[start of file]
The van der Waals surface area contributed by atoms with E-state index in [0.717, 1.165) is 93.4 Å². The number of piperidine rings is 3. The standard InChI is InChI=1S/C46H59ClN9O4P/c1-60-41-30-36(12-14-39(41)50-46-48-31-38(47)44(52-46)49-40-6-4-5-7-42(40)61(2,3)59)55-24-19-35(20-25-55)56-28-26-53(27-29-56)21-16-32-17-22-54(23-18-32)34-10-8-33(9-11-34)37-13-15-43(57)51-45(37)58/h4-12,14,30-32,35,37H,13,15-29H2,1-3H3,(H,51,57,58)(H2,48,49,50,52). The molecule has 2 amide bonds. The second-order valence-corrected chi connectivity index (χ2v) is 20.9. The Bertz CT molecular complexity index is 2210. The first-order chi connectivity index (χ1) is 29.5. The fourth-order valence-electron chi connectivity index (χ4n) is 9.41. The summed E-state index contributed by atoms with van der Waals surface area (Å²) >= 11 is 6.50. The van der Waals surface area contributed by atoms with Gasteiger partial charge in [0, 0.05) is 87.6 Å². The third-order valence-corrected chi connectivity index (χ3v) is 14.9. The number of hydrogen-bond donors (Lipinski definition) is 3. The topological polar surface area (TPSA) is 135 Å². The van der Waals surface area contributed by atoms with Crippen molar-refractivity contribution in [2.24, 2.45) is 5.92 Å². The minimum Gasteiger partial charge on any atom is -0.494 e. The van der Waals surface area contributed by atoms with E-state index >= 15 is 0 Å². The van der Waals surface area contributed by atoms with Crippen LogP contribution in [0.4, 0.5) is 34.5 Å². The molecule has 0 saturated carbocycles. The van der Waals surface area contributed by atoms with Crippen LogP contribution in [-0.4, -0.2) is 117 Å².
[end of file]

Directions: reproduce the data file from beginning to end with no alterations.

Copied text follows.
The van der Waals surface area contributed by atoms with E-state index in [0.717, 1.165) is 93.4 Å². The number of piperidine rings is 3. The standard InChI is InChI=1S/C46H59ClN9O4P/c1-60-41-30-36(12-14-39(41)50-46-48-31-38(47)44(52-46)49-40-6-4-5-7-42(40)61(2,3)59)55-24-19-35(20-25-55)56-28-26-53(27-29-56)21-16-32-17-22-54(23-18-32)34-10-8-33(9-11-34)37-13-15-43(57)51-45(37)58/h4-12,14,30-32,35,37H,13,15-29H2,1-3H3,(H,51,57,58)(H2,48,49,50,52). The molecule has 2 amide bonds. The second-order valence-corrected chi connectivity index (χ2v) is 20.9. The Bertz CT molecular complexity index is 2210. The first-order chi connectivity index (χ1) is 29.5. The fourth-order valence-electron chi connectivity index (χ4n) is 9.41. The summed E-state index contributed by atoms with van der Waals surface area (Å²) >= 11 is 6.50. The van der Waals surface area contributed by atoms with Gasteiger partial charge in [0, 0.05) is 87.6 Å². The third-order valence-corrected chi connectivity index (χ3v) is 14.9. The number of hydrogen-bond donors (Lipinski definition) is 3. The topological polar surface area (TPSA) is 135 Å². The van der Waals surface area contributed by atoms with Crippen molar-refractivity contribution in [2.24, 2.45) is 5.92 Å². The minimum Gasteiger partial charge on any atom is -0.494 e. The van der Waals surface area contributed by atoms with E-state index >= 15 is 0 Å². The van der Waals surface area contributed by atoms with Crippen LogP contribution in [0.4, 0.5) is 34.5 Å². The molecule has 0 saturated carbocycles. The van der Waals surface area contributed by atoms with Crippen LogP contribution in [-0.4, -0.2) is 117 Å².